- We must be personally committed to the Great Commission. If the end is coming, must we not warn others?
- God is sovereign, and, in spite of seeming evidence to the contrary, is guiding history to a meaningful conclusion, just as He said He would.
Terms To Understand Regarding the End of Time (Nine Terms)
The first appearance of Christ is the nativity and his 3-year ministry on the earth. “at the second coming of Christ, he will come as the Reigning King: Isa. 9:6-7 “For to us a child is born, to us a son is given; and the government shall be upon his shoulder, and his name shall be called Wonderful Counselor, Mighty God, Everlasting Father, Prince of Peace. 7 Of the increase of his government and of peace there will be no end, . . .”
Acts 1:10-11 “And while they were gazing into heaven as he went, behold, two men stood by them in white robes, 11 and said, “Men of Galilee, why do you stand looking into heaven? This Jesus, who was taken up from you into heaven, will come in the same way as you saw him go into heaven.”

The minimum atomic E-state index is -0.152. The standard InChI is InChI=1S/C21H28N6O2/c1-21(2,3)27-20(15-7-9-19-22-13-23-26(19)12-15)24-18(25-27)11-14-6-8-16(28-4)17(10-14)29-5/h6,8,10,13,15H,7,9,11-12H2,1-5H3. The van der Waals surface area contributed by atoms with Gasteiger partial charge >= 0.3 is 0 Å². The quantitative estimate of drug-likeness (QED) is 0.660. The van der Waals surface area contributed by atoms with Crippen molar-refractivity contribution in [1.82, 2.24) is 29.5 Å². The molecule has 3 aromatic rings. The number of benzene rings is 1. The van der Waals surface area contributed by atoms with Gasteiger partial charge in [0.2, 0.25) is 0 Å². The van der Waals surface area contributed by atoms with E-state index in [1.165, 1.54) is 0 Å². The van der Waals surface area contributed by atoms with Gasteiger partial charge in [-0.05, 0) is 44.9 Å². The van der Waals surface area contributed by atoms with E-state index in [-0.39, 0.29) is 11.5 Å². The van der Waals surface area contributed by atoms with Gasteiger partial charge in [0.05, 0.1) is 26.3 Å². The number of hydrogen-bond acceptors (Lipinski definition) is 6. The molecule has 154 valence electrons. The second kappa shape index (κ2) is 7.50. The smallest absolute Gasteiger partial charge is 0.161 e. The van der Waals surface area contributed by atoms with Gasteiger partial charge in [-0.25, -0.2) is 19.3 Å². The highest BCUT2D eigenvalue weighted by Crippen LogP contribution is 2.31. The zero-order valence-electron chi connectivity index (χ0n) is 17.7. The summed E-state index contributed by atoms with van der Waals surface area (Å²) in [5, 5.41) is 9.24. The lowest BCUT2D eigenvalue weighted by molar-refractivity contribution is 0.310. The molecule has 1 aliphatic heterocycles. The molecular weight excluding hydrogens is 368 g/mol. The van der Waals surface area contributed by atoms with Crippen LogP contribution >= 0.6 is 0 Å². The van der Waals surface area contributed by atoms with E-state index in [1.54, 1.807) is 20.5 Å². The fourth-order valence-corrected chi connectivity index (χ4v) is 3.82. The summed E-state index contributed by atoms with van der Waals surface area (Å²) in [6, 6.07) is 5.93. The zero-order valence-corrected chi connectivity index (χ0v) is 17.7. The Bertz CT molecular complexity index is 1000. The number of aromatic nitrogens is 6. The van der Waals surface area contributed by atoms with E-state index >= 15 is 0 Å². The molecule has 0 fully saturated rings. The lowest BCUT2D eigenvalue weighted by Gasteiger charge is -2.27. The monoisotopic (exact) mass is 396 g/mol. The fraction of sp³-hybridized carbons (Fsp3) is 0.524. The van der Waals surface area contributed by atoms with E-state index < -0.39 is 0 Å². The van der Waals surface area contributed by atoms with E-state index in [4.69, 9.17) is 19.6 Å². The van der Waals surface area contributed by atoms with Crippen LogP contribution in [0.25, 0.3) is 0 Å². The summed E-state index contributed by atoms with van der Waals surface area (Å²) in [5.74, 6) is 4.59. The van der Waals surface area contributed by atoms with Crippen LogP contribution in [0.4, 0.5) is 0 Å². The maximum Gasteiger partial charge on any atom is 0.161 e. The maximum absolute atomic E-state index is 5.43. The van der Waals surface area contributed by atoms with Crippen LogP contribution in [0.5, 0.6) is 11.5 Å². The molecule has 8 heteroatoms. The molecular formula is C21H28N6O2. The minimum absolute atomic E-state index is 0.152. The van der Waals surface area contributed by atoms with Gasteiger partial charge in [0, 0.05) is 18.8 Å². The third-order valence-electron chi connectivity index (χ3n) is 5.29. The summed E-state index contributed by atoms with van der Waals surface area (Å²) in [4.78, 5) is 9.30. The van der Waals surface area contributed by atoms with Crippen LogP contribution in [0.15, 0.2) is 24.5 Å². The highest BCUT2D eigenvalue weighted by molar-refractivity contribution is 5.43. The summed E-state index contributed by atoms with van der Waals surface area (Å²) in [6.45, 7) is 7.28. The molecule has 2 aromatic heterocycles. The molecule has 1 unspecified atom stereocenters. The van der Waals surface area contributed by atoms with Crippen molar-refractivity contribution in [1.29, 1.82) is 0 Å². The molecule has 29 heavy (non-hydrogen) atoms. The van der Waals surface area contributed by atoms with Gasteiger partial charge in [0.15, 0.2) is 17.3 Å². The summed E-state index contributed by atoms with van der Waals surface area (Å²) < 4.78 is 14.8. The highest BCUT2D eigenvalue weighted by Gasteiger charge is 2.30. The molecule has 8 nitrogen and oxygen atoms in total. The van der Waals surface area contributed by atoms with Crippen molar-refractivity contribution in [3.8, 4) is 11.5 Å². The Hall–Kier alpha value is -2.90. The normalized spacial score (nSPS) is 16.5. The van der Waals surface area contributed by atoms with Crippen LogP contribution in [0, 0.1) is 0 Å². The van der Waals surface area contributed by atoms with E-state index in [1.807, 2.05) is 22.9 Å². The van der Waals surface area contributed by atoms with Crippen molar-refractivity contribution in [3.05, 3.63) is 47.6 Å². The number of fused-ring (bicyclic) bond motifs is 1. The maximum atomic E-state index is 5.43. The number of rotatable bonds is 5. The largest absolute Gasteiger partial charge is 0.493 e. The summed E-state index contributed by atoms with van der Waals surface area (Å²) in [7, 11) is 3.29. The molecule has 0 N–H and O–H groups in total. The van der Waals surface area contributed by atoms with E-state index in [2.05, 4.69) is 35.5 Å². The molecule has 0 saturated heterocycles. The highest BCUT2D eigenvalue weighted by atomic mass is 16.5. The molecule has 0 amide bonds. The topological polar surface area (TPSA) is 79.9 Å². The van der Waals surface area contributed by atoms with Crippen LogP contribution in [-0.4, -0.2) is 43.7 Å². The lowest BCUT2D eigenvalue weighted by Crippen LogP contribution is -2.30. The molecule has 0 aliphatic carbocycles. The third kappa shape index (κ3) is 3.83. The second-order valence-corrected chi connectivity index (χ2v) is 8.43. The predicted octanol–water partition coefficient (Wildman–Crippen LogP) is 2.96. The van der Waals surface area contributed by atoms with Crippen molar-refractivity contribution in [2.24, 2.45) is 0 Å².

When we discuss the end of time there are some key terms that we need to know and understand:
The Second Coming: this is the return of Jesus to the earth at an unknown time in the future, John 14:3 “And if I go and prepare a place for you, I will come again and will take you to myself, that where I am you may be also.”
The Rapture: this is the sudden departure of all Christians to meet Christ in the air (1 Thess. 4:16-17). For more on this topic click here.
The millennium: This refers to a period of time in which Christ reigns on earth in righteousness (Rev. 20:1-10).
The Great Tribulation: this is a period of time in which there will be unprecedented suffering (Mark 13:19). “Satan’s longtime and persistent opposition to God’s work will accelerate to an extreme and be seen by all.”
The Antichrist: This person embodies evil and is the key agent of Satan’s resistance to the plan of God in the last days (1 John 2:18-22). “Satan will empower the Antichrist to act supernaturally with a view to deceiving and persuading men.” Those that oppose him will face trouble so great that unless God shortened the days no one would survive (Matt. 24:21-22).